10. An item in a newspaper or magazine that occupies more than one column or page.
  11. Two facing pages in a book, newspaper etc.
  12. A numerical difference.
  13. (business, economics) The difference between the wholesale and retail prices.
  14. (trading, economics, finance) The difference between the price of a futures month and the price of another month of the same commodity.
  15. (trading, finance) The purchase of a futures contract of one delivery month against the sale of another futures delivery month of the same commodity.
  16. (trading, finance) The purchase of one delivery month of one commodity against the sale of that same delivery month of a different commodity.
  17. (trading) An arbitrage transaction of the same commodity in two markets, executed to take advantage of a profit from price discrepancies.
  18. (trading) The difference between bidding and asking price.
  19. (finance) The difference between the prices of two similar items.
  20. (geometry) An unlimited expanse of discontinuous points.
  21. The surface in proportion to the depth of a cut gemstone.

Synonyms

  • straddle

Translations

Further reading

  • spread in Webster’s Revised Unabridged Dictionary, G. & C. Merriam, 1913.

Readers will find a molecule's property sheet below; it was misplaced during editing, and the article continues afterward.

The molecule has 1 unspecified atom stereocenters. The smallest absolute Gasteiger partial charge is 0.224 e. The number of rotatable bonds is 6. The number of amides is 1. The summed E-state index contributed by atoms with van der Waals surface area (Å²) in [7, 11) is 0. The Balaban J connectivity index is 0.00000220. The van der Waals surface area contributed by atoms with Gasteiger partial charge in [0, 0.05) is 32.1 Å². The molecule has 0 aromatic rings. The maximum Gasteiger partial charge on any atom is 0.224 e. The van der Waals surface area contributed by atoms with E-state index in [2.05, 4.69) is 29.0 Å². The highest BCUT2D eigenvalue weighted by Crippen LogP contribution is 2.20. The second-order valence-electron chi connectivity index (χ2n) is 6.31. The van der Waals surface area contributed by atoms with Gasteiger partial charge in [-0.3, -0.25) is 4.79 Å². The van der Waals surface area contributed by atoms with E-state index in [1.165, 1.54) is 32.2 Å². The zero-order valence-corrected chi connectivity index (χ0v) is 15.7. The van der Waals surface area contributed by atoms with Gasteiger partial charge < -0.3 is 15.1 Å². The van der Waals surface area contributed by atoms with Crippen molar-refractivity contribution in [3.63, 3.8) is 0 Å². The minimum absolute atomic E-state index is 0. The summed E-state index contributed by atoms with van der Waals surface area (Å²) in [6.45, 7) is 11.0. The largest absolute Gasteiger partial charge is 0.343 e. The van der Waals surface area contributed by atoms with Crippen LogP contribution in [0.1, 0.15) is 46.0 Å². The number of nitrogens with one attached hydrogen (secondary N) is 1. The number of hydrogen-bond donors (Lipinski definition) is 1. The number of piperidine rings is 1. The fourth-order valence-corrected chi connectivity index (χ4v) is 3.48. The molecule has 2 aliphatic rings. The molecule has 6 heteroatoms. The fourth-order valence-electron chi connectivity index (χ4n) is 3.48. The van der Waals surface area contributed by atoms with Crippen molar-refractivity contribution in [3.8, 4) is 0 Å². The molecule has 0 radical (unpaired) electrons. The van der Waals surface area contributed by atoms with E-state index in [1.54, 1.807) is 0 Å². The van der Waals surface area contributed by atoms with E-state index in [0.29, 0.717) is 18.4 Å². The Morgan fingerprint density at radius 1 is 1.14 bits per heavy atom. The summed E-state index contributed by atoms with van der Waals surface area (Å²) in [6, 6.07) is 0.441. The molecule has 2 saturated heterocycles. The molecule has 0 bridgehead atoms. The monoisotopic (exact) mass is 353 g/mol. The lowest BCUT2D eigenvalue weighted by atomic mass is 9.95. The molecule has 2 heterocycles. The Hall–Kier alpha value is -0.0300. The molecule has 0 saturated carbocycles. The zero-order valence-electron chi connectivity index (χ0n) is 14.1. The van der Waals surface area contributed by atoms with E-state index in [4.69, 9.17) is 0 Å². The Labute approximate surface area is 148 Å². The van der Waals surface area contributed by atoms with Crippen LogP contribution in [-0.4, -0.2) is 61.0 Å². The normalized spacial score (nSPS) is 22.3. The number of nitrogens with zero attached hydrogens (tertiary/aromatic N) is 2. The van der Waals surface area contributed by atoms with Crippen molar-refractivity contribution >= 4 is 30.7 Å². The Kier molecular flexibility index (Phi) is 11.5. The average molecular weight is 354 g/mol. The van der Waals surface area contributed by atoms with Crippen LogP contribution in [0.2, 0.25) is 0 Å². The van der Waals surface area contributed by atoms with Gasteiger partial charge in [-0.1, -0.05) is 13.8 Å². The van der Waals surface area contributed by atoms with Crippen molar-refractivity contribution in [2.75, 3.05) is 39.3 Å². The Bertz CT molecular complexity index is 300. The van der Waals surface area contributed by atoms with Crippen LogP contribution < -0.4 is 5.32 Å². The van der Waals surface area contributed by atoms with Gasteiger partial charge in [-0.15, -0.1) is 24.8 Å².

• spread in The Century Dictionary, New York, N.Y.: The Century Co., 1911.

Anagrams

  • Padres, Persad, drapes, dreaps, padres, parsed, rasped, repads, spader, spared

Italian

Etymology

English spread

Noun

spread m (invariable)

  1. (trading, finance) the difference between returns or between quotations of multiple securities or of the same security over the course of a day
  2. a contract awarding which offers the buyer the widest range of bargaining possibilities

Anagrams

  • sperda

Portuguese

Etymology

Borrowed from English spread.

Noun

spread m (plural spreads)

  1. (business, economics) spread (the difference between the wholesale and retail prices)
  2. (finance, economics) difference between the interest rate a bank charges to a client and the interest rate it pays